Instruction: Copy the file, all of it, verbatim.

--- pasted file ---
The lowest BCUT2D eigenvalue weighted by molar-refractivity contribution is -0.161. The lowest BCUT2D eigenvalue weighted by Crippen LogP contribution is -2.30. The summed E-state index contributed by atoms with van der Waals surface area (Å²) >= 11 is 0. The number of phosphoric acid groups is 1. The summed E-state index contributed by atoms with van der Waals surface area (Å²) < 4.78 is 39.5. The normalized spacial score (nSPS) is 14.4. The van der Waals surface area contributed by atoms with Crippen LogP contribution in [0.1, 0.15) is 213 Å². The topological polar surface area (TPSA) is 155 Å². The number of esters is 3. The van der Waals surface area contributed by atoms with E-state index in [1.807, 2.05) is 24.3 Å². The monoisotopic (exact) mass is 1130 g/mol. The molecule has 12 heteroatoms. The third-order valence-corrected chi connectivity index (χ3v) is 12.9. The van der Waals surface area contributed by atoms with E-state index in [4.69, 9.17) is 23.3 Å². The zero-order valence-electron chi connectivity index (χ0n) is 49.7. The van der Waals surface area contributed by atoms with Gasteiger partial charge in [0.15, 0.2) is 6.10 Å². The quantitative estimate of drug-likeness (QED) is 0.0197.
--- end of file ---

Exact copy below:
The lowest BCUT2D eigenvalue weighted by molar-refractivity contribution is -0.161. The lowest BCUT2D eigenvalue weighted by Crippen LogP contribution is -2.30. The summed E-state index contributed by atoms with van der Waals surface area (Å²) >= 11 is 0. The number of phosphoric acid groups is 1. The summed E-state index contributed by atoms with van der Waals surface area (Å²) < 4.78 is 39.5. The normalized spacial score (nSPS) is 14.4. The van der Waals surface area contributed by atoms with Crippen LogP contribution in [0.1, 0.15) is 213 Å². The topological polar surface area (TPSA) is 155 Å². The number of esters is 3. The van der Waals surface area contributed by atoms with E-state index in [1.807, 2.05) is 24.3 Å². The monoisotopic (exact) mass is 1130 g/mol. The molecule has 12 heteroatoms. The third-order valence-corrected chi connectivity index (χ3v) is 12.9. The van der Waals surface area contributed by atoms with E-state index in [4.69, 9.17) is 23.3 Å². The zero-order valence-electron chi connectivity index (χ0n) is 49.7. The van der Waals surface area contributed by atoms with Gasteiger partial charge in [0.15, 0.2) is 6.10 Å². The quantitative estimate of drug-likeness (QED) is 0.0197.